There are two separate clinical fields that are encompassed by regenerative orthopaedics. The one is the field of orthopaedic regenerative medicine, ie non-surgical augmentation via injection, which can include -

  • stimulating the local tissues via a form of irritation to heal themselves
  • adding repair substances that again help to trigger the whole process of repair
  • adding the actual repair cells themselves into the damaged area.

 

The other component of regenerative orthopaedics is orthopaedic regenerative surgery which means that the doctor has entered the area with a scalpel and -

  • unloaded tissues that are stressed
  • surgically repaired or improved damaged tissues structurally using biological materials, possibly in association with unloading them from stress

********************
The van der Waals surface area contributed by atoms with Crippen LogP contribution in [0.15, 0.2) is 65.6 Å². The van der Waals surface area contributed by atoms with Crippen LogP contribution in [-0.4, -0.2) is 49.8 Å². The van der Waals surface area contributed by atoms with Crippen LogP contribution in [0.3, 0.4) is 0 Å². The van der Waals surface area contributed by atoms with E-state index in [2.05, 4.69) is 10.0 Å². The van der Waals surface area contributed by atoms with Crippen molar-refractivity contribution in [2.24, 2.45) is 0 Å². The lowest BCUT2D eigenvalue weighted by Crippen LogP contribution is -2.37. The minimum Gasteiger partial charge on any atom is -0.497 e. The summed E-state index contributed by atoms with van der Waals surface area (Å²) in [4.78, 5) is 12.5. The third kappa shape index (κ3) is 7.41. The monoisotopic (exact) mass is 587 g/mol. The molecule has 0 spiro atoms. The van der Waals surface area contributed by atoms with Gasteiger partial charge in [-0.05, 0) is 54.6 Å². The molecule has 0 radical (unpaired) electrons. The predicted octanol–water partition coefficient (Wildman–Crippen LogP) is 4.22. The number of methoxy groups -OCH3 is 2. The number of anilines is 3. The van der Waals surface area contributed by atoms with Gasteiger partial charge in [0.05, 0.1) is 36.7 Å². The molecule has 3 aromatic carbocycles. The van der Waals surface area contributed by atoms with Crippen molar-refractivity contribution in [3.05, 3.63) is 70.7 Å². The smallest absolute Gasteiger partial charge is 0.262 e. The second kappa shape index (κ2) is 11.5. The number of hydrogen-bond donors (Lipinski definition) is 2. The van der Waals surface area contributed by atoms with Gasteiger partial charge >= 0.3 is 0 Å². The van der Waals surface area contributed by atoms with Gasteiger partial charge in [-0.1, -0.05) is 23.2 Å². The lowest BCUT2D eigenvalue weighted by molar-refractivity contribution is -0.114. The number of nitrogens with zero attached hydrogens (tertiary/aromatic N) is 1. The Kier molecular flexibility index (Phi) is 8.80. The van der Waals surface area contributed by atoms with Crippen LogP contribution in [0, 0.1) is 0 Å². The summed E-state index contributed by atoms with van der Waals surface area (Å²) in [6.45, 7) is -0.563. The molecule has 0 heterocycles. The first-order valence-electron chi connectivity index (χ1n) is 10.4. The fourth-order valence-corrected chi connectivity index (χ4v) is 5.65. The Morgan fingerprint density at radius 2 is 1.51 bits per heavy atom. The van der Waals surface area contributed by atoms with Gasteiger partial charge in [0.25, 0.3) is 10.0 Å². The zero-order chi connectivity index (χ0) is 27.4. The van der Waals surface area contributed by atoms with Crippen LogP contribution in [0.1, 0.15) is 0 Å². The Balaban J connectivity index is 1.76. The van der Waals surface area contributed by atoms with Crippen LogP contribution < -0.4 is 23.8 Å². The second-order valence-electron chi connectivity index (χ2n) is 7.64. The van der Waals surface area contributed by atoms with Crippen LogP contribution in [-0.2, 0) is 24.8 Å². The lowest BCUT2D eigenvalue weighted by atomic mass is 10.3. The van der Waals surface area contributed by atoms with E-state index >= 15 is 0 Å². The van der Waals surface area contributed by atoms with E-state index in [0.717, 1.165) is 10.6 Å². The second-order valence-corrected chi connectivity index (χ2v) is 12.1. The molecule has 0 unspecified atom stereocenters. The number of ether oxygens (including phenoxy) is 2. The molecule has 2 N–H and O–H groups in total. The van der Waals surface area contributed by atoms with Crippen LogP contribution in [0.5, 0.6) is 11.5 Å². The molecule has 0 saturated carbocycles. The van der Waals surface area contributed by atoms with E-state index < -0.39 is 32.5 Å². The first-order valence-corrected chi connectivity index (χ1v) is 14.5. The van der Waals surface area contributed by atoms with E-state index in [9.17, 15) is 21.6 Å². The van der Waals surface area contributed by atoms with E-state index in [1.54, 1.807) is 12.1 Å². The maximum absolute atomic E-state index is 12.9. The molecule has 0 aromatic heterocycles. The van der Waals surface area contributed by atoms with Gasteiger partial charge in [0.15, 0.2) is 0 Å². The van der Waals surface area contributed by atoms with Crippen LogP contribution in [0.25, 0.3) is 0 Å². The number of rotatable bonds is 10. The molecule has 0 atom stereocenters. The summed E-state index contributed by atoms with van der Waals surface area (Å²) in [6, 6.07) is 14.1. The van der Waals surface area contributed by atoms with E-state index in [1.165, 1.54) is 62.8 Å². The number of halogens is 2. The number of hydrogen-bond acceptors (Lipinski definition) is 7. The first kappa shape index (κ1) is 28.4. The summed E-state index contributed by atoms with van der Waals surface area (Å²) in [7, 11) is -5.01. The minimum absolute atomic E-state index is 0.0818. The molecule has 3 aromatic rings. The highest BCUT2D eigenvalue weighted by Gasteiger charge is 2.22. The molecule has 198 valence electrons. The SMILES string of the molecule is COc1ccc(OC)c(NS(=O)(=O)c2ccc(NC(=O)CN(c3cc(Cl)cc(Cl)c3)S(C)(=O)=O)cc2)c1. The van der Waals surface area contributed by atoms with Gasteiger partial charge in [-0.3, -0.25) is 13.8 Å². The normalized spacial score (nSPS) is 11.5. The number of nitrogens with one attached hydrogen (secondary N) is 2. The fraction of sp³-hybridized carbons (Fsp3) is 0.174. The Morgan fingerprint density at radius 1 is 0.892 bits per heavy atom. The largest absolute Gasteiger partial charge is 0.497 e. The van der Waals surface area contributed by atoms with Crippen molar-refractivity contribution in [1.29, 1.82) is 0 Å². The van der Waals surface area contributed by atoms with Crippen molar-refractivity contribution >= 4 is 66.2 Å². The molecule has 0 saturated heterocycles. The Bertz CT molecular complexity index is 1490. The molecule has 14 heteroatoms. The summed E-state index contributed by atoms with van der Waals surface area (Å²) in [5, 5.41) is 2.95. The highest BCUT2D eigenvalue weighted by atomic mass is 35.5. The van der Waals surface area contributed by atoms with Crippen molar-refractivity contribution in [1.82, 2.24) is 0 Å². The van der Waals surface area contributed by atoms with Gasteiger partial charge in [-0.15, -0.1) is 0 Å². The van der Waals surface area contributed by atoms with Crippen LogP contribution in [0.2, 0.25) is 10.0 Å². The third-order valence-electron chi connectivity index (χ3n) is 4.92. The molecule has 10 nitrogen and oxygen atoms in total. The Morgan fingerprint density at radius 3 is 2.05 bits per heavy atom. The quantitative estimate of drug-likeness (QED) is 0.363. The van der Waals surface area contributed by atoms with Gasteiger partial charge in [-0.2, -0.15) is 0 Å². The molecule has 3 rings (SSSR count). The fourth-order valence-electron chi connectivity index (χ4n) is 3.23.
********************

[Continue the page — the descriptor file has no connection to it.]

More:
• augmenting surgical repair using organic materials engineered in a laboratory.

 

So together, regenerative medicine and regenerative surgery in orthopaedics can be thought of as ‘regenerative orthopaedics’. Of course the surgeon is licensed to offer the medical interventions but not the other way around - a doctor who is not qualified in surgery will not be allowed to do the surgical part of it. That is fairly relevant as a patient may be uncertain as to whether the doctor who is managing them is a surgeon or a physician, or the patient may not be aware of this very important distinction.

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